people have back pain, what does ab training have to do with it and how does
your course help eliminate back pain or help avoid getting it in the first
DG:Great questions. Most back pain comes from the inability to
stabilize the spine. We are designed to sit upright and move, not sit all day
long. Did you know that sitting acutely raises pressure between each spinal
segment? Each segment has stabilizer muscles (the multifidus). When we perform
our desk job or sit at computers your stabilizer muscles do not have to work as
hard, so they become weaker. Why would they work when that 300 dollar chair does
it for them? Then we think we can go out and play 18 holes of golf and POW the
back goes out!
Do this experiment: Sit on a Swiss ball fitted for your height and
you will notice a big difference in the way you sit at your desk. You excite
those spinal muscles to do their jobs. There are plenty of exercises to help
with this with in the e book. To get relief from minor back pain or to prevent
back pain in general you must work the entire inner unit and core muscles.
TV: You were talking earlier about developing a base and adding
layers. I know that a lot of people start a strength training program to look
and feel better but their workouts actually cause injuries and back problems
because they use bad form or they pick exercises that are too advanced for their
level of fitness. In your program, I noticed you have the routines set up in
levels of difficulty - 7 levels actually - and you talk about the importance of
developing the right foundation with simple conditioning exercises for the first
few weeks, then gradually moving into the more challenging movements. How do you
know where to start and which exercises to choose and which to avoid so that you
don't hurt yourself by doing something over your head? I mean, I know you
wouldn't train one of your overweight clients on their first workout the same
way you train your pro boxers, right?
DG:There are some simple abdominal tests in the eBook that will
give every person a baseline to start. For as long as I've been doing this I
have found very few people - even good athletes - that pass the tests the first
time. Each person should start at the beginning. The question is how long do you
stay at each level. An athlete will advance faster due to a better integrated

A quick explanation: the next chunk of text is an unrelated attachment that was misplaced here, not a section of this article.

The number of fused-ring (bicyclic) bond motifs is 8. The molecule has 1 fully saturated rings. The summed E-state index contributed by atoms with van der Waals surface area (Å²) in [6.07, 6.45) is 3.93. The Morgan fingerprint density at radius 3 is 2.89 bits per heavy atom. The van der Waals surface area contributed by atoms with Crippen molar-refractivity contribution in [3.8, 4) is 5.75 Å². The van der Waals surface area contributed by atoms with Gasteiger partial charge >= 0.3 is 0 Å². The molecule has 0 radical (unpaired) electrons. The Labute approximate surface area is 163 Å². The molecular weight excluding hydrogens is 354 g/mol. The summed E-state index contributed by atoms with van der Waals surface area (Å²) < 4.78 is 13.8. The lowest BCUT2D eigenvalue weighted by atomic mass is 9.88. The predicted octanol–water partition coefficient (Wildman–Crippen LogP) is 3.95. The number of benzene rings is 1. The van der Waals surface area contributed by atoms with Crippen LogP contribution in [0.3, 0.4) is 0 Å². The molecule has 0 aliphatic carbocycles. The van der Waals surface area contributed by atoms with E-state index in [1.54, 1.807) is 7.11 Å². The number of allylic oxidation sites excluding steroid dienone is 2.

nervous system. But everyone should start off slow!
TV: David, if there's so much misleading and false information
on abdominal machines and fat reduction on TV and in the magazines these days,
how do they keep getting away with it and why don't more people know about the
techniques you teach?
DG: Some people do know about the types of training I use, just
not the mainstream yet. Also many of the ads for ab training call for minimum
work…Flat abs in 3 minutes a day is quite appealing to most couch potatoes, so
they keep buying it.
TV: I agree totally. I saw that they have "six second abs" now
and people are actually buying this crap. Ok, one last question. I know your
eBook has dozens of ab training and fat loss tips, and you'll probably say,
"Just buy the book," but would you indulge us and tell us three of your most
important secrets for getting firm and flat abdominals?
ONE, Get a proper evaluation. There are many things that can help
you with rock hard abs. I would suggest looking up a CHEK practitioner in your
area. Without knowing your metabolic type, stress levels, food intolerance,
eating proper organic foods to avoid pesticides, chemicals and so on, you could
go round and round and never get those abs. In other words, fix your insides so
you outsides look great!
TWO, do not stop learning…continue educating yourself. Most plans
are doomed from the start because people tend to want the quick fix so they fall
for gimmicks that with a little education they would know better.
THREE, follow the exercises with proper form. Do not just go
through the motions to get the reps done.
TV: This has been great David, definitely very enlightening and
again, I really appreciate your time, thank you. If someone wants to contact you
or if someone wants to order a copy of your e-book where can they find
DG: Well Tom, thank you and your great web sites and fitness
information. You're a great person to work with and I salute your commitment to
natural fitness and health. I can be reached by email at
email@example.com or firstname.lastname@example.org
You can also visit http://www.flattenyourabs.net and
get the full information about the FIRM AND FLATTEN YOUR ABS program.
TV: Thanks again David, It's been a pleasure.